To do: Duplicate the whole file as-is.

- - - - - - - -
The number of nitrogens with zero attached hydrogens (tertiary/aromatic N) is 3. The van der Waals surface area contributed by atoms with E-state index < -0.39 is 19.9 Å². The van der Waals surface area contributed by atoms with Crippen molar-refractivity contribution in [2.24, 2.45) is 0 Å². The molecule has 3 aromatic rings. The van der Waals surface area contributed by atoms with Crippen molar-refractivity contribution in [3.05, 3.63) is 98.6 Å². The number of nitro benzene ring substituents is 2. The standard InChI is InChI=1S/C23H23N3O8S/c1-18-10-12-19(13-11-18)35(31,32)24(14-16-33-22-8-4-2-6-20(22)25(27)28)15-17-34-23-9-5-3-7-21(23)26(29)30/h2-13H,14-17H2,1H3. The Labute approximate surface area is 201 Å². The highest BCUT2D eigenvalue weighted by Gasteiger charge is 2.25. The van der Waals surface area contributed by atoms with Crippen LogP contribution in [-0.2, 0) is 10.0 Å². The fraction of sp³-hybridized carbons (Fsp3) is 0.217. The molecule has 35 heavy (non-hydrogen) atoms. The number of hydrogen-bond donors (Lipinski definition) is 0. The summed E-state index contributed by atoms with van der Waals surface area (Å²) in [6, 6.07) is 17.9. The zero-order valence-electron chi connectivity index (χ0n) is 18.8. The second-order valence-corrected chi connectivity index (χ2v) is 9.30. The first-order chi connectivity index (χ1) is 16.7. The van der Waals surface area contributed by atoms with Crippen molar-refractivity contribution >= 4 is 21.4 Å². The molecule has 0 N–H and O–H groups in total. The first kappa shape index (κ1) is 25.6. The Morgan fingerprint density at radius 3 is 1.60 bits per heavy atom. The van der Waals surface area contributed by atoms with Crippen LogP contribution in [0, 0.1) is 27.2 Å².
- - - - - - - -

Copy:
The number of nitrogens with zero attached hydrogens (tertiary/aromatic N) is 3. The van der Waals surface area contributed by atoms with E-state index < -0.39 is 19.9 Å². The van der Waals surface area contributed by atoms with Crippen molar-refractivity contribution in [2.24, 2.45) is 0 Å². The molecule has 3 aromatic rings. The van der Waals surface area contributed by atoms with Crippen molar-refractivity contribution in [3.05, 3.63) is 98.6 Å². The number of nitro benzene ring substituents is 2. The standard InChI is InChI=1S/C23H23N3O8S/c1-18-10-12-19(13-11-18)35(31,32)24(14-16-33-22-8-4-2-6-20(22)25(27)28)15-17-34-23-9-5-3-7-21(23)26(29)30/h2-13H,14-17H2,1H3. The Labute approximate surface area is 201 Å². The highest BCUT2D eigenvalue weighted by Gasteiger charge is 2.25. The van der Waals surface area contributed by atoms with Crippen LogP contribution in [-0.2, 0) is 10.0 Å². The fraction of sp³-hybridized carbons (Fsp3) is 0.217. The molecule has 35 heavy (non-hydrogen) atoms. The number of hydrogen-bond donors (Lipinski definition) is 0. The summed E-state index contributed by atoms with van der Waals surface area (Å²) in [6, 6.07) is 17.9. The zero-order valence-electron chi connectivity index (χ0n) is 18.8. The second-order valence-corrected chi connectivity index (χ2v) is 9.30. The first-order chi connectivity index (χ1) is 16.7. The van der Waals surface area contributed by atoms with Crippen molar-refractivity contribution >= 4 is 21.4 Å². The molecule has 0 N–H and O–H groups in total. The first kappa shape index (κ1) is 25.6. The Morgan fingerprint density at radius 3 is 1.60 bits per heavy atom. The van der Waals surface area contributed by atoms with Crippen LogP contribution in [0, 0.1) is 27.2 Å².